Propiomazine is an antagonist at types 1, 2, and 4 dopamine receptors, serotonin (5-HT) receptor types 2A and 2C, muscarinic receptors 1 through 5, alpha(1)-receptors, and histamine H1-receptors. Propiomazine's antipsychotic effect is due to antagonism at dopamine and serotonin type 2 receptors, with greater activity at serotonin 5-HT2 receptors than at dopamine type-2 receptors. This may explain the lack of extrapyramidal effects. Propiomazine does not appear to block dopamine within the tubero-infundibular tract, explaining the lower incidence of hyperprolactinemia than with typical antipsychotic agents or risperidone.
Rare, serious side effects include convulsions (seizures); difficult or unusually fast breathing; fast or irregular heartbeat or pulse; fever (high); high or low blood pressure; loss of bladder control; muscle stiffness (severe); unusual increase in sweating; unusually pale skin; and unusual tiredness or weakness.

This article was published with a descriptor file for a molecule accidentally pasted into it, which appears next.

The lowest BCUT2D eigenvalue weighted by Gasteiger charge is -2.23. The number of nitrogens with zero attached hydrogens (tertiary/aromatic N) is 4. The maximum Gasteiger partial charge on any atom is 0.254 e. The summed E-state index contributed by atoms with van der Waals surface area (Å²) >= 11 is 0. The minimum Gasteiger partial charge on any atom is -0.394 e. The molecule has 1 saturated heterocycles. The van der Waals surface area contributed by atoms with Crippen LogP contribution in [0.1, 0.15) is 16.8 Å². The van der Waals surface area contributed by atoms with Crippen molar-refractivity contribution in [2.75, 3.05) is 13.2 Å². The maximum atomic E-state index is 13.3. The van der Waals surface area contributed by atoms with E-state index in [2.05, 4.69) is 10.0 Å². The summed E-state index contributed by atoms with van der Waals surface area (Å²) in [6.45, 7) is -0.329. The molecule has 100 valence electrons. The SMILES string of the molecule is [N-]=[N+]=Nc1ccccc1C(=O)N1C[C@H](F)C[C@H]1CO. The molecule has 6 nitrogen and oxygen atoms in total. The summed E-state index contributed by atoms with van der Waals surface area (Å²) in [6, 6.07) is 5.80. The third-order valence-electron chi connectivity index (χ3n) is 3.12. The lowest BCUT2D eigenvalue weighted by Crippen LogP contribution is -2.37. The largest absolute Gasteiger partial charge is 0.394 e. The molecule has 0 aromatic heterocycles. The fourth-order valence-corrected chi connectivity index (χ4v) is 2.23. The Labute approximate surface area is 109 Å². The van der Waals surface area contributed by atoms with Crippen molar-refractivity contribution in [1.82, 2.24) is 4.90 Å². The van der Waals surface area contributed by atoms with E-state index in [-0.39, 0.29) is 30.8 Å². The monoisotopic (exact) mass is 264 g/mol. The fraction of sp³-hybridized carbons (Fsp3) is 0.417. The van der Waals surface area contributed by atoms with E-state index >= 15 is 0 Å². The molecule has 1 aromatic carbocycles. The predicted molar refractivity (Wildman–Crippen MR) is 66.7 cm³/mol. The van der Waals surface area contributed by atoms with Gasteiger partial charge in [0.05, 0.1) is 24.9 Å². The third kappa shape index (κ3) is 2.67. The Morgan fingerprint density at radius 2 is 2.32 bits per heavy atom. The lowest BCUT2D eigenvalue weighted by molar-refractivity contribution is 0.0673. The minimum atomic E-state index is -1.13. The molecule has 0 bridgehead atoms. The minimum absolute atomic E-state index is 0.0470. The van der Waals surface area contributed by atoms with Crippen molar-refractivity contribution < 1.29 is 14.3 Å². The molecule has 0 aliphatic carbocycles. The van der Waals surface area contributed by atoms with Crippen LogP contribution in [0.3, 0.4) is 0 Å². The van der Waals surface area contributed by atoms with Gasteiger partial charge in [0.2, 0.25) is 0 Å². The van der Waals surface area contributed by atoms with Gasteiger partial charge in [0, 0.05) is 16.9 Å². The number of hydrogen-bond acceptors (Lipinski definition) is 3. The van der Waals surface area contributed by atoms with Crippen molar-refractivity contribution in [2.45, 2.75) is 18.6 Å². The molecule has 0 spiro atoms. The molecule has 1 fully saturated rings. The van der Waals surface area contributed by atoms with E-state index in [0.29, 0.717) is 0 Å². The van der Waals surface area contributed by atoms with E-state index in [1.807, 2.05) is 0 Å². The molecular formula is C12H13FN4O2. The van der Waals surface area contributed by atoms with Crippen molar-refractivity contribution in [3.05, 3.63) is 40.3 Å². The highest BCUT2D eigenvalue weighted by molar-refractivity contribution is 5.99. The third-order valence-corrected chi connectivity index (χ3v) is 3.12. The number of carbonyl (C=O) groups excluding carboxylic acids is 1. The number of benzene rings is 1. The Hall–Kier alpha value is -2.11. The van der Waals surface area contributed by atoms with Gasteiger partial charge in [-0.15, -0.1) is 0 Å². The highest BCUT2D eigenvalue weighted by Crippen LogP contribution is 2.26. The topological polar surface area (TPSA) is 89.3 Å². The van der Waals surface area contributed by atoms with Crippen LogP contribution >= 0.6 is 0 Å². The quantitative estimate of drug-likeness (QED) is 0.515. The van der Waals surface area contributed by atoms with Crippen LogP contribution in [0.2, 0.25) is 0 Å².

Conversion of the parent phenothiazine to the propionamide (via the magnesium salt) serves as a protecting group for the amide as a means of allowing the para-directing effect of the sulfide to prevail. Acylation with propionyl chloride and aluminium chloride thus affords, after saponification of the amide, the ketone (4). This is then treated with phosgene to give 5, and this last esterified with 2-dimethylamino-1-propanol (N,N-dimethylalaninol) to yield the corresponding urethane (6). In an interesting reaction, pyrolysis of the urethane leads to extrusion of carbon dioxide and formation of 7, propiomazine.
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